So, what if mushrooms have cool life cycles and are like humans and created the internet thousands of years before we did, what does that have to do with us? Well, it has been found that mushrooms give incredible boosts to the body, and while the world is only just diving back into using and studying mushrooms for medicinal purposes, mushrooms have been used in herbal remedies for thousands of years, from various ancient Chinese medications to the Aztec using hallucinogenic mushrooms the relax. Recently, scientists discovered the largest organism on the planet—an Armillaria gallica that’s been estimated to be 400 tons and 2,500 years old. The title has since been taken, but the big fuss was that it was a simple honey mushroom, the mycelium stretching so far that it became huge. Not only is this an amazing discovery, but it could also have other effects: after coming back to the site of the Armillaria gallica and taking several studies and tests, it was discovered how the mycelial network was able to survive for so long: it had an extremely low mutation rate. This, with further research, could lead scientists to a cure for cancer, and that’s just one species of mushroom. There are thousands around the world with amazing benefits to the human body, and the mind. Through several controlled therapy lessons, it has been confirmed that mushrooms containing Psilocybin, a hallucinogenic drug that was deemed illegal in the united states for a long time, has a positive impact upon the brain and could even help cure depression.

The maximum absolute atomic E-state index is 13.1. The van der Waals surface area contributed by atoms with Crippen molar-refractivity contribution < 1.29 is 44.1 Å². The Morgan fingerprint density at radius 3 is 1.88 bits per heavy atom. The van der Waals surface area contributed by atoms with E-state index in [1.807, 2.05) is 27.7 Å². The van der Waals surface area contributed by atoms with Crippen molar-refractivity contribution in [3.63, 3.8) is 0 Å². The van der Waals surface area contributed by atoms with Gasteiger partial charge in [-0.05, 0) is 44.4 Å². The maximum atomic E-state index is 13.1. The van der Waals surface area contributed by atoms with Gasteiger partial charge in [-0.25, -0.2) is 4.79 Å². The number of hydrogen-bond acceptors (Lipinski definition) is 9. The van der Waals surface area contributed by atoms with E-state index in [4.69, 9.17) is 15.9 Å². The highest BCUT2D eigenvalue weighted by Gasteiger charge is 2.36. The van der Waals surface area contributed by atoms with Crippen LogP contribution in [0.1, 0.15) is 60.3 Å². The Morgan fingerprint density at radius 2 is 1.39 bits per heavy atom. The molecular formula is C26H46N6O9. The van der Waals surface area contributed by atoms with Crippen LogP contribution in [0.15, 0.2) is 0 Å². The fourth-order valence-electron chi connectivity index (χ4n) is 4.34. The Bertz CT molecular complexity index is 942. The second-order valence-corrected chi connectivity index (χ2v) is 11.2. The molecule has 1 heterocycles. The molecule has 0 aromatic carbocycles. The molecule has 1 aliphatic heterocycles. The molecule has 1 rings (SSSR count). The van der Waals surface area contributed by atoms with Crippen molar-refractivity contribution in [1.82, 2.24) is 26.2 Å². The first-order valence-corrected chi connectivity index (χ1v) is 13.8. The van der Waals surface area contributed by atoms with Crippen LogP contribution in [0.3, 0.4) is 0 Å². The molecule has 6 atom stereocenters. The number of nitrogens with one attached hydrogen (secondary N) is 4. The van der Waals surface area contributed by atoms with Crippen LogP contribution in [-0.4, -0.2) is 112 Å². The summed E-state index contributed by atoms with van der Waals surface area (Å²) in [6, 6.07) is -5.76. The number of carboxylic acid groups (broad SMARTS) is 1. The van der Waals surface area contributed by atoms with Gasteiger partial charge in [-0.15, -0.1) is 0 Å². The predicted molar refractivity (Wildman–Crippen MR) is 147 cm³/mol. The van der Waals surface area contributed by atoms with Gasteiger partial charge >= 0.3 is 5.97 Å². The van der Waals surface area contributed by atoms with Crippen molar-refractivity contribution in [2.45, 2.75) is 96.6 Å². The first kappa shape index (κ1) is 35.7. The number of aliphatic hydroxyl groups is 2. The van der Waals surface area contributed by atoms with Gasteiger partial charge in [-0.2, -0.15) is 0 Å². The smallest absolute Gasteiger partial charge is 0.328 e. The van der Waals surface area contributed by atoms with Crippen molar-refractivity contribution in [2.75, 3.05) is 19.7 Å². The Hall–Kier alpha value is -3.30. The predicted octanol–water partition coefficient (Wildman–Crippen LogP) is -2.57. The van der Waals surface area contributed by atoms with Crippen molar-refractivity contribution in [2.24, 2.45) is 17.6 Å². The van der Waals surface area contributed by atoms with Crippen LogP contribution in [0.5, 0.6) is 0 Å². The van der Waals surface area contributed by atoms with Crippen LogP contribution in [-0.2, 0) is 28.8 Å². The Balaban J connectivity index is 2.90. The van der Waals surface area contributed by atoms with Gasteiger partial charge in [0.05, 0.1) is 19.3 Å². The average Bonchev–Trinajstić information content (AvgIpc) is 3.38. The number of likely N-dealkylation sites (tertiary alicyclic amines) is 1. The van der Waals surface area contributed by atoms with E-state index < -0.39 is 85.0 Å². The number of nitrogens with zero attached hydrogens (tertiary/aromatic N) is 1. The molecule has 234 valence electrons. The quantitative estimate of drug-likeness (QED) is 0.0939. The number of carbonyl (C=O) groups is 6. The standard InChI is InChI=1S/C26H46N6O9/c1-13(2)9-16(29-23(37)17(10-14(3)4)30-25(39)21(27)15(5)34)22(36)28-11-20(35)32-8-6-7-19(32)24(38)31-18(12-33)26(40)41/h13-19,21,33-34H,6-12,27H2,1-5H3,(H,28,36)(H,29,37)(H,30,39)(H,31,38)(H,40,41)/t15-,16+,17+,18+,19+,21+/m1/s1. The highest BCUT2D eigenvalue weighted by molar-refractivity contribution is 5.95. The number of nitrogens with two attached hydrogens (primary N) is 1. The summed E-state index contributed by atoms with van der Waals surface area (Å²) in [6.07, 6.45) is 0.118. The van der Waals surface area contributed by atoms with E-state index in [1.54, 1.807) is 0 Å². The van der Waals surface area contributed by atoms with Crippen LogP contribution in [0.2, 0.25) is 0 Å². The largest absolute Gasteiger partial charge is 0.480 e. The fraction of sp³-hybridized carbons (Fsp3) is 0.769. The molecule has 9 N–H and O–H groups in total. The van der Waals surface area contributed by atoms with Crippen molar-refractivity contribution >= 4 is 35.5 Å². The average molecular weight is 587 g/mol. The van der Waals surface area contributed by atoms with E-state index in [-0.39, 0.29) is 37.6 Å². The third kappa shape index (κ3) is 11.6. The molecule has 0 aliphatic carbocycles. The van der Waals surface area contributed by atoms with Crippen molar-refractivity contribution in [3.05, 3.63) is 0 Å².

Along with this, scientists have been investigating how fungi and mushrooms could help with the world’s pollution crisis. In a landfill in Islamabad, Pakistan, a fungus was discovered that eats plastic, dubbed Aspergillus tubingensis. The particular plastic it specializes in, polyurethane plastic, which is used in foams and adhesives, can sit around in the ocean and soil of the planet for thousands of years before degrading. And new species of fungi are being discovered every day that can help with other problems, such as, according to a BBC article published in 2019, “cleaning up oil pollution from the soil, degrading harmful heavy metals, consuming persistent pesticides, and even helping to rehabilitate harmful radioactive sites.” Beyond this, new, green alternatives are being developed to lessen the necessity of plastic in and of itself. Mycelium, the root-like structures that make up most of the body of a mushroom, is being used to construct foam-like packaging that is ready to use. The mycelium is simply put into a mold with leftover hemp and flour and the mycelium consumes the hemp, filling in the mold. When the proper shape is achieved after only nine days, the mycelium is heat treated to halt the growth and the new piece of packing material can now, well, package. Packaging material isn’t the only thing that can be made with mushrooms, however. Mycelium combined with the waste of corn stalks has been used to make a synthetic leather that takes days to make as opposed to animal leather, which takes years, and designers are already producing clothing and shoes made of the fake leather. And by fusing wood together with the fungi Trametes versicolor, a fire-proof, termite-proof, sound muffling building material is being produced, along with hundreds of other utilities such as mycelial bandages and even smart concrete that will “heal” its cracks. The possibilities are endless.